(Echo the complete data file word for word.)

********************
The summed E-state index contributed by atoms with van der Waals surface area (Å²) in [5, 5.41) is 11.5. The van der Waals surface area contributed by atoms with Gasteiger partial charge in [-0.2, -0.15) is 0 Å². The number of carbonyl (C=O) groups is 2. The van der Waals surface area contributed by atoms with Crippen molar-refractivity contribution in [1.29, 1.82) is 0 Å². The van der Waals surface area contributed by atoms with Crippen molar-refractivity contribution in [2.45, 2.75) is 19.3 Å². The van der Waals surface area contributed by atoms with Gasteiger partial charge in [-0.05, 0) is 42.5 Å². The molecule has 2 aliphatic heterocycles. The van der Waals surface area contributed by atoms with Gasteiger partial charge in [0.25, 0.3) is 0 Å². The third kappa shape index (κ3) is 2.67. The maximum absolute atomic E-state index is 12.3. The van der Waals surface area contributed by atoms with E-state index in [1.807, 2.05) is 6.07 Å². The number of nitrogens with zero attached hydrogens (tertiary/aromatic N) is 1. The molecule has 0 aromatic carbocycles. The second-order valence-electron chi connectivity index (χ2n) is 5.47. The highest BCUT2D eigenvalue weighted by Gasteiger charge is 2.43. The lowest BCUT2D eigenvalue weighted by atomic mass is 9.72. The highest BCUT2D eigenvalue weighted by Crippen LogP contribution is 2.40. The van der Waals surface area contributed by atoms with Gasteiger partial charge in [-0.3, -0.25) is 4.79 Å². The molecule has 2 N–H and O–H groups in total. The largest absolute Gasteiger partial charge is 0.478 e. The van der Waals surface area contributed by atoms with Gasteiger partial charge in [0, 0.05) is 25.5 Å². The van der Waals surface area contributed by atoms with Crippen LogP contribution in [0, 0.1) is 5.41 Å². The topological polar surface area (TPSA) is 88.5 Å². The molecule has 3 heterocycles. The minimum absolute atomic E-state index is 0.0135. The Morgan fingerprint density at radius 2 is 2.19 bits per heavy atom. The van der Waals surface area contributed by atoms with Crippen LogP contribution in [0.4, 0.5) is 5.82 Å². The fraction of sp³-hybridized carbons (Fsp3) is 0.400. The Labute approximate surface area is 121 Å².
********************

The summed E-state index contributed by atoms with van der Waals surface area (Å²) in [5, 5.41) is 11.5. The van der Waals surface area contributed by atoms with Gasteiger partial charge in [-0.2, -0.15) is 0 Å². The number of carbonyl (C=O) groups is 2. The van der Waals surface area contributed by atoms with Crippen molar-refractivity contribution in [1.29, 1.82) is 0 Å². The van der Waals surface area contributed by atoms with Crippen molar-refractivity contribution in [2.45, 2.75) is 19.3 Å². The van der Waals surface area contributed by atoms with Gasteiger partial charge in [-0.05, 0) is 42.5 Å². The molecule has 2 aliphatic heterocycles. The van der Waals surface area contributed by atoms with Gasteiger partial charge in [0.25, 0.3) is 0 Å². The third kappa shape index (κ3) is 2.67. The maximum absolute atomic E-state index is 12.3. The van der Waals surface area contributed by atoms with E-state index in [1.807, 2.05) is 6.07 Å². The number of nitrogens with zero attached hydrogens (tertiary/aromatic N) is 1. The molecule has 0 aromatic carbocycles. The second-order valence-electron chi connectivity index (χ2n) is 5.47. The highest BCUT2D eigenvalue weighted by Gasteiger charge is 2.43. The lowest BCUT2D eigenvalue weighted by atomic mass is 9.72. The highest BCUT2D eigenvalue weighted by Crippen LogP contribution is 2.40. The van der Waals surface area contributed by atoms with Gasteiger partial charge in [-0.3, -0.25) is 4.79 Å². The molecule has 2 N–H and O–H groups in total. The largest absolute Gasteiger partial charge is 0.478 e. The van der Waals surface area contributed by atoms with Gasteiger partial charge in [0, 0.05) is 25.5 Å². The van der Waals surface area contributed by atoms with Crippen LogP contribution in [0, 0.1) is 5.41 Å². The topological polar surface area (TPSA) is 88.5 Å². The molecule has 3 heterocycles. The minimum absolute atomic E-state index is 0.0135. The Morgan fingerprint density at radius 2 is 2.19 bits per heavy atom. The van der Waals surface area contributed by atoms with Crippen LogP contribution in [0.4, 0.5) is 5.82 Å². The fraction of sp³-hybridized carbons (Fsp3) is 0.400. The Labute approximate surface area is 121 Å².